Beached whale: Internet mourns Oregon man who dynamited dead whale in 1970

Beached whale: George Thomas Thornton, the well respected engineer whose 1970 decision to dynamite a 45-foot-long whale carcass led to caused an online sensation decades later, passed away on Sunday.

By , Associated Press

In 1970, engineers with Oregon's Department of Transportation devised a novel method of removing a 45-foot-long whale carcass from a beach. They are unlikely to repeat it.

An Oregon highway engineer who blew up a dead beached whale with a half-ton of dynamite in 1970 has died at the age of 84.

George Thomas Thornton gained national attention over the exploding whale, and the act endured for decades thanks to a video that shows giant pieces of whale carcass splattering across the beach and spectators.

Thornton got the call Nov. 12, 1970 to remove a 45-foot-long sperm whale estimated to weigh 8 tons that had washed up near Florence, and had started to stink. At the time, the state Highway Division had jurisdiction over beaches, said Oregon Department of Transportation spokesman Don Hamilton. Thornton was a highly respected engineer who worked 37 years at the agency, he said.

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Thornton had refused to talk about the exploding whale for many years, once remarking that every time he did, "it blew up in my face."

"I don't think he was trying to be funny," said Paul Linnman, who hosts a news show on Portland radio KEX and did the 1970 report for KATU television news that became a staple on YouTube. "It's just the way he felt."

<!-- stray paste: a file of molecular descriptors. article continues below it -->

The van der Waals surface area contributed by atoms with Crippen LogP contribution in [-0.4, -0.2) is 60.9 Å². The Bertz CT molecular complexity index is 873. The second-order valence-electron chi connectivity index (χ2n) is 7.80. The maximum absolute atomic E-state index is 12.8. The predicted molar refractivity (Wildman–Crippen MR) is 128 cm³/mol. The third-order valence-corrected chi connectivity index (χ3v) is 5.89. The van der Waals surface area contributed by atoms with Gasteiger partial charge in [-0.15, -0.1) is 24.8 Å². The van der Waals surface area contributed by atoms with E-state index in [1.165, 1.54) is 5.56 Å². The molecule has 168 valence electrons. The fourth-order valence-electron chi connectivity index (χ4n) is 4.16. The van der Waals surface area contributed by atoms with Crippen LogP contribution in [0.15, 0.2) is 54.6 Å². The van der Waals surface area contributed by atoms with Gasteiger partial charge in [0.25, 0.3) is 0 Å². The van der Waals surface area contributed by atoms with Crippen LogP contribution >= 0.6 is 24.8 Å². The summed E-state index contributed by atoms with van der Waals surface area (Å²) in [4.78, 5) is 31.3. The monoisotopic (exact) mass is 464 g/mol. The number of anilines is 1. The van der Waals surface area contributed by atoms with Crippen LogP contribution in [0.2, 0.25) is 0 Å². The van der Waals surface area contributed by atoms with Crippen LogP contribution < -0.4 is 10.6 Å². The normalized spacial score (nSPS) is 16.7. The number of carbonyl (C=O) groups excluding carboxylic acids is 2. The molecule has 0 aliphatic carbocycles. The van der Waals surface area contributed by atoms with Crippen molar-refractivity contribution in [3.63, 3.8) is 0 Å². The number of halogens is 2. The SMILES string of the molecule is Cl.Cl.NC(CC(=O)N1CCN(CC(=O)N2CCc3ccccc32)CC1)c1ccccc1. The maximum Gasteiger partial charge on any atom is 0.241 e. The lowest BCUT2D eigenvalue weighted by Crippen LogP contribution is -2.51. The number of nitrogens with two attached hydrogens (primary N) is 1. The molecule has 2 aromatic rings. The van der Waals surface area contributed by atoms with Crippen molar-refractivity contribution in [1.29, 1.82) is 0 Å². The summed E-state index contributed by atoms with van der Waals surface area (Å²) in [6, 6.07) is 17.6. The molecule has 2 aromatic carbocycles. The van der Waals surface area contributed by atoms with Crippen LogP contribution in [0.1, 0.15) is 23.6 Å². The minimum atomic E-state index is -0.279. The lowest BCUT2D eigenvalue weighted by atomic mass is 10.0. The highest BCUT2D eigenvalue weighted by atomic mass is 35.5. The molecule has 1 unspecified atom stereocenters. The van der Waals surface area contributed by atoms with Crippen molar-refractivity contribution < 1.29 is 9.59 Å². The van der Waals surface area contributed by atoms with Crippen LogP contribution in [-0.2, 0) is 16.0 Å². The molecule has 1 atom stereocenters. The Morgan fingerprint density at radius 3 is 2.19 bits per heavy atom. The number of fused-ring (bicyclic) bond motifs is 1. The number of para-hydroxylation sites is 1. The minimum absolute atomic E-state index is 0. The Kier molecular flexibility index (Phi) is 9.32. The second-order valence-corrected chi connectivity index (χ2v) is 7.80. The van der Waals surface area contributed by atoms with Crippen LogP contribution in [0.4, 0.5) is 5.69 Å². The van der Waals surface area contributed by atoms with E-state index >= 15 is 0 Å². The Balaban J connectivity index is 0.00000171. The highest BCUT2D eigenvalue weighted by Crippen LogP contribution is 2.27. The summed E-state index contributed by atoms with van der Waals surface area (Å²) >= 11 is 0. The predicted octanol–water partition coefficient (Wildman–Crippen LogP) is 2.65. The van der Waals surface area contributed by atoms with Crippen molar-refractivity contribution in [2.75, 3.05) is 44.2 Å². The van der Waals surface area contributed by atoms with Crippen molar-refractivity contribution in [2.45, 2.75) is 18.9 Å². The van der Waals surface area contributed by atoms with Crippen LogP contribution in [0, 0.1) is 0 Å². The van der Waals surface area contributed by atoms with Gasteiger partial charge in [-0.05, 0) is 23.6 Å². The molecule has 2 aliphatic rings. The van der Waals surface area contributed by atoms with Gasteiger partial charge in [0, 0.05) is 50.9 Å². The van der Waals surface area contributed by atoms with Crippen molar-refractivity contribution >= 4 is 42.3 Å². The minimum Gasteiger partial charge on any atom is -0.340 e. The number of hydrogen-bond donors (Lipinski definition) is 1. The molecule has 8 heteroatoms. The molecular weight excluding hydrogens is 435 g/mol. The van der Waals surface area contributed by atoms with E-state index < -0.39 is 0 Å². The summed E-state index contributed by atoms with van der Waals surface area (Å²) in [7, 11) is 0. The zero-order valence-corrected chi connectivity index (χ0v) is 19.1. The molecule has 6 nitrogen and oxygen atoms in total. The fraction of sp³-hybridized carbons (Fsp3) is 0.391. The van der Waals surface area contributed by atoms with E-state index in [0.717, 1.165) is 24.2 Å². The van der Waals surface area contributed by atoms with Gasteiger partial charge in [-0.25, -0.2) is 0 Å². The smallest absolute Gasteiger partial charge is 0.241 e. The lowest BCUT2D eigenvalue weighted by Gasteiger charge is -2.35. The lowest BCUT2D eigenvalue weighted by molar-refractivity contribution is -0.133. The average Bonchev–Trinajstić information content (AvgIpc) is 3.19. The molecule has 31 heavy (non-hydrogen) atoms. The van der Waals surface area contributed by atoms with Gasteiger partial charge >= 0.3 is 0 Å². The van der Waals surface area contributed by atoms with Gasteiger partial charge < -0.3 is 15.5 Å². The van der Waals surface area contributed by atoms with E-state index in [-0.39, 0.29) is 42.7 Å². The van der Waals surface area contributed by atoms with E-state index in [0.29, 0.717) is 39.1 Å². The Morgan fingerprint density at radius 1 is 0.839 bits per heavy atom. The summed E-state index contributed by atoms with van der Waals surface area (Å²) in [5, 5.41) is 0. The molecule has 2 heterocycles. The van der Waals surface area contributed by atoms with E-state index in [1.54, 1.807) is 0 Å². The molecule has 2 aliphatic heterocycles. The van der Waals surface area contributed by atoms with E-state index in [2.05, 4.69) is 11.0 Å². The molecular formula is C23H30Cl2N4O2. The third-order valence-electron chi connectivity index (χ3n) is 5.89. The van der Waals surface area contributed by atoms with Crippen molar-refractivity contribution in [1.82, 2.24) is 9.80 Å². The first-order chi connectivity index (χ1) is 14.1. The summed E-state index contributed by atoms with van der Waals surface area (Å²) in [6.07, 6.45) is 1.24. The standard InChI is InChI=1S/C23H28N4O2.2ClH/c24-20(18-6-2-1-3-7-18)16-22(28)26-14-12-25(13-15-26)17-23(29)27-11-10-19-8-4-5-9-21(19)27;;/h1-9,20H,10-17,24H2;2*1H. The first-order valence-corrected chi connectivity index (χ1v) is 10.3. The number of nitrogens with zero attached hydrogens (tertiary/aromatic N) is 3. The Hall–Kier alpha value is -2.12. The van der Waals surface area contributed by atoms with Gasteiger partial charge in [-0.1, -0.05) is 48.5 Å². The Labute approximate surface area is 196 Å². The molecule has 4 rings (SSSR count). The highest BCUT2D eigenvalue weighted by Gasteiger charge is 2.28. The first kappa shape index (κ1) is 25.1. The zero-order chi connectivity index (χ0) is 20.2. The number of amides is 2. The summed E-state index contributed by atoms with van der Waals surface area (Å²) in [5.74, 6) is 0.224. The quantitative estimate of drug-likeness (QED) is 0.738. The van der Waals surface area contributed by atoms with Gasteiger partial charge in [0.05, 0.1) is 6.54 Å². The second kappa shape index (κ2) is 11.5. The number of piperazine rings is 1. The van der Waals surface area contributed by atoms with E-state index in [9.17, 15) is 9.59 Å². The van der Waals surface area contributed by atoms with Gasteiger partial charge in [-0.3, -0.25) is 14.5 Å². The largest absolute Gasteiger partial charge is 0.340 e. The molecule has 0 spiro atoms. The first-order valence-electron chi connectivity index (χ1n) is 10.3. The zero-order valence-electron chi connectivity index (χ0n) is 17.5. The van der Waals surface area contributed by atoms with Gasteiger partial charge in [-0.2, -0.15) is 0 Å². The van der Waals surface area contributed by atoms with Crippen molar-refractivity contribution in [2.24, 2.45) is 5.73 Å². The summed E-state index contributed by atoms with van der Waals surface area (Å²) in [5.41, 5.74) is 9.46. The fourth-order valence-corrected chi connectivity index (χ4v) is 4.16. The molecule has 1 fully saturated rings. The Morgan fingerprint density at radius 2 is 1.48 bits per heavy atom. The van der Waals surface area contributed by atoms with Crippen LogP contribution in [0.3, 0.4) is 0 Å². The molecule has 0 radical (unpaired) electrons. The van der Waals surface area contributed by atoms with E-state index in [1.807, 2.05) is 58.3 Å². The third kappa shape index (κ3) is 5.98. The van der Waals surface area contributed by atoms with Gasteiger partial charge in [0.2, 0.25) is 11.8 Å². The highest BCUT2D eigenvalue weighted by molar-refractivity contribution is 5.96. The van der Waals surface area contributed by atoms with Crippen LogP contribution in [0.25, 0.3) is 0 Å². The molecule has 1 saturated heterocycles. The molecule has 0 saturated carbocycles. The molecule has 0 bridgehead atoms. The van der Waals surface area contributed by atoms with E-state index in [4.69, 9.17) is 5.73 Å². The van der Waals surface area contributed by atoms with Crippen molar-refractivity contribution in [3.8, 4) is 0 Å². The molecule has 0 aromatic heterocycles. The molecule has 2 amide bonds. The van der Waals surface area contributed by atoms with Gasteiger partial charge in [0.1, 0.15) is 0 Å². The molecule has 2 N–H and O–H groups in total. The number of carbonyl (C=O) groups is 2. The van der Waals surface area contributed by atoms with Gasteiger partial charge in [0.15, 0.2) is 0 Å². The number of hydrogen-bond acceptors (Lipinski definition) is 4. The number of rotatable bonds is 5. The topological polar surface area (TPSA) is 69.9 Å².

Thornton told Ed Shoaps, then a public information officer for ODOT, that the district engineer was going elk hunting and left the job to him.

Shoaps said Thornton felt they couldn't haul the whale out to sea because it would wash back up. They couldn't bury it on the beach, because the waves would uncover it. And they couldn't burn it. So Thornton consulted the Navy and other munitions experts, and was advised to blow it up. His crew set thedynamite on the landward side of the whale, hoping to blow it into the water.

"We all know what happened after that," said Shoaps.

In Linnman's report, Thornton wears a hardhat and explains in a straightforward manner that the plan is to blow the whale into little pieces that can be consumed by gulls and crabs. About 75 spectators and news reporters draw back to a sand dune a quarter mile away. When the blast erupts, it is greeted with cries of wonder that are soon replaced by sounds of revulsion as bits of whale covered people in goo.

"The humor of the entire situation suddenly gave way to a run for survival as huge chunks of whale blubber fell everywhere," Linnman says in the video. One big chunk flattened the roof of a car.

Some 20 years later, humor writer Dave Barry wrote about the exploding whaleas one of his, "I'm not making this up" stories, said Shoaps. Someone posted it on a bulletin board in the early days of the Internet, and outraged people started calling ODOT to complain, not understanding it had happened 20 years before.

"I consider it the first story to go viral on the Internet," said Shoaps. "The story persists because it is interesting."

Indeed, a Google search turns up the YouTube video and a website, www.theexplodingwhale.com.

Perl Funeral Home in Medford confirmed Thornton died Oct. 27. His family declined comment.

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